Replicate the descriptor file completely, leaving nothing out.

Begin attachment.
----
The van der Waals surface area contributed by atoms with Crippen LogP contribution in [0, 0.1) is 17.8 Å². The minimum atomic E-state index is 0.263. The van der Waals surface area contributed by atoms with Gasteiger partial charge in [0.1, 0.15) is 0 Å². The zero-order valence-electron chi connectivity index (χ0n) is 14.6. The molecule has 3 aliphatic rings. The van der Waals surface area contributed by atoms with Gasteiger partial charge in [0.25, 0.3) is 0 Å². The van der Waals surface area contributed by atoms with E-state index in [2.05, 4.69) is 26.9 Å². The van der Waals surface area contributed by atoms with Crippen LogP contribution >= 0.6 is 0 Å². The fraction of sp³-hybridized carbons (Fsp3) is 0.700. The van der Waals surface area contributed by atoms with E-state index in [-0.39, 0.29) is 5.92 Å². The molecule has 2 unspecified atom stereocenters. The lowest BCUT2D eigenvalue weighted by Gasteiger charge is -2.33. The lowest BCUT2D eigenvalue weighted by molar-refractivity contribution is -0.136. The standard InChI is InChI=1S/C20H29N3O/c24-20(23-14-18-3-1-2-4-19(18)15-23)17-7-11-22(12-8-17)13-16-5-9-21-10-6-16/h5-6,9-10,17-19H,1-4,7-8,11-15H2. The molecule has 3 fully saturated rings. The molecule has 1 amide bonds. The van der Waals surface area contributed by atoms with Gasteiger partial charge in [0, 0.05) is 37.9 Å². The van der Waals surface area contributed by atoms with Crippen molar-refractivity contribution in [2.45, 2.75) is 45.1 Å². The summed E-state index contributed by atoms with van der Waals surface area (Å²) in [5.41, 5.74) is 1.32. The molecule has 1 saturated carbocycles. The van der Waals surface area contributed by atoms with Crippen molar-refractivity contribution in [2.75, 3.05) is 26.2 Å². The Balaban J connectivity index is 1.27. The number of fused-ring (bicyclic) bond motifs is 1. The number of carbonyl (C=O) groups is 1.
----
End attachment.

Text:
The van der Waals surface area contributed by atoms with Crippen LogP contribution in [0, 0.1) is 17.8 Å². The minimum atomic E-state index is 0.263. The van der Waals surface area contributed by atoms with Gasteiger partial charge in [0.1, 0.15) is 0 Å². The zero-order valence-electron chi connectivity index (χ0n) is 14.6. The molecule has 3 aliphatic rings. The van der Waals surface area contributed by atoms with Gasteiger partial charge in [0.25, 0.3) is 0 Å². The van der Waals surface area contributed by atoms with E-state index in [2.05, 4.69) is 26.9 Å². The van der Waals surface area contributed by atoms with Crippen LogP contribution >= 0.6 is 0 Å². The fraction of sp³-hybridized carbons (Fsp3) is 0.700. The van der Waals surface area contributed by atoms with E-state index in [-0.39, 0.29) is 5.92 Å². The molecule has 2 unspecified atom stereocenters. The lowest BCUT2D eigenvalue weighted by Gasteiger charge is -2.33. The lowest BCUT2D eigenvalue weighted by molar-refractivity contribution is -0.136. The standard InChI is InChI=1S/C20H29N3O/c24-20(23-14-18-3-1-2-4-19(18)15-23)17-7-11-22(12-8-17)13-16-5-9-21-10-6-16/h5-6,9-10,17-19H,1-4,7-8,11-15H2. The molecule has 3 fully saturated rings. The molecule has 1 amide bonds. The van der Waals surface area contributed by atoms with Gasteiger partial charge in [0, 0.05) is 37.9 Å². The van der Waals surface area contributed by atoms with Crippen molar-refractivity contribution in [2.45, 2.75) is 45.1 Å². The summed E-state index contributed by atoms with van der Waals surface area (Å²) in [5.41, 5.74) is 1.32. The molecule has 1 saturated carbocycles. The van der Waals surface area contributed by atoms with Crippen molar-refractivity contribution in [2.75, 3.05) is 26.2 Å². The Balaban J connectivity index is 1.27. The number of fused-ring (bicyclic) bond motifs is 1. The number of carbonyl (C=O) groups is 1.